In Timure, the closest town to Rasuwagadhi, with around 500 locals, there is already heightened activity. Land prices in Timure have shot up, and families who for centuries lived in a higher up village in the mountain during the summer, have moved permanently to Timure. The government has bought land to build a dry port in the narrow stretch between Timure and the Trishuli river, although some locals have refused to sell their land and tried the courts. Right across from Timure, a Chinese company is building the Rasuwagadhi hydro plant, filling the air with the din of machines.
Slideshow: Glimpses of life in Timure
However, the once-pristine town is dirtier, dustier, and people are prone to sickness, like viral fever, more than before. The buzz of construction—to rebuild houses damaged by the earthquake, and the infrastructure to upgrade the trading route—has brought in droves of government employees, businessmen, and migrant construction workers from elsewhere in Nepal.
With little labor protection, the itinerant workers face exploitation. Bam Bahadur Pun, 45, from Surkhet, had worked as a laborer in India since age 11. After the earthquake, he went to work in Kavre. For the past six months, he was working to rebuild the Timure police post, as part of the efforts of the National Reconstruction Authority that has raised billions of dollars. But he and his friends haven’t been paid.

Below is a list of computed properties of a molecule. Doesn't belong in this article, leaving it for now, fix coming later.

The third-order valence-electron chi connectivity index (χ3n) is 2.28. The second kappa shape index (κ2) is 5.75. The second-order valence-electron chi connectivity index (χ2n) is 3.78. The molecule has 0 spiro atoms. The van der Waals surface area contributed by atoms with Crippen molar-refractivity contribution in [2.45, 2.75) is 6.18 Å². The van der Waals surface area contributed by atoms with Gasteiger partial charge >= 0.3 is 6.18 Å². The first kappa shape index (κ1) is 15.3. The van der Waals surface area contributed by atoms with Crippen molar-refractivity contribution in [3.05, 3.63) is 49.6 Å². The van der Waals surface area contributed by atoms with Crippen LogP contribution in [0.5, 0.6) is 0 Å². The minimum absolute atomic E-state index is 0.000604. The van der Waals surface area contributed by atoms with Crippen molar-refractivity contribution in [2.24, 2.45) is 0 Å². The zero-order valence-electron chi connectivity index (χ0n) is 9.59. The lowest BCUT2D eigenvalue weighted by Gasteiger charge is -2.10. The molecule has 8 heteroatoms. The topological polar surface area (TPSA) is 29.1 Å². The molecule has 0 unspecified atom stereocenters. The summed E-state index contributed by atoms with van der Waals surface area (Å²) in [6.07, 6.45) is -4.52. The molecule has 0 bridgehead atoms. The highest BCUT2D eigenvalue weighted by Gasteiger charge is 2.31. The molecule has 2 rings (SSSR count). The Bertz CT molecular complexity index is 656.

“We talked to the police, and the contractor, but nothing happened.” Pun said.
Pun’s friend Bhim Rokaya worked in Maharashtra, India, for decades, just like his father, returning to work in Nepal after the earthquake.
“It’s government work, so we’re hoping to be paid,” he said, “if nothing works, we’ll have to go to labour court.”
Meanwhile, Udken Ghale, 50, a former post-office worker, has done well for himself.
“15 years ago, Timure was like a village, now it’s like Thamel,” said Udken, comparing the town to a busy Kathmandu neighborhood with a reputation for tourists and easy entertainment. He owns a tin house and some land close to the road. Small hotels sprung up in Timure after the border opened and compete with ones opened by newcomers from further south. Others found work in the dry port, or across the border in Kerung, loading goods into Nepalese vehicles that carry them to Nepal. They make about NPR 1,500 (USD 15) per day, and consider it a better alternative to laboring in the Middle East.
Despite the slow progress in building infrastructure, it is certain Rasuwagadhi and Timure will continue to attract major investments from governments and businessmen. What is uncertain is how much it will benefit the locals, the Nepalese economy and the workers who keep it moving.
Prasiit Sthapit is a visual storyteller affiliated with Fuzz Factory and Photo Kathmandu. In 2016, he was the recipient of the Magnum Emergency Fund Grant and was selected for the World Press Photo Joop Swart Masterclass. Gyanu Adhikari is the editor of The Record.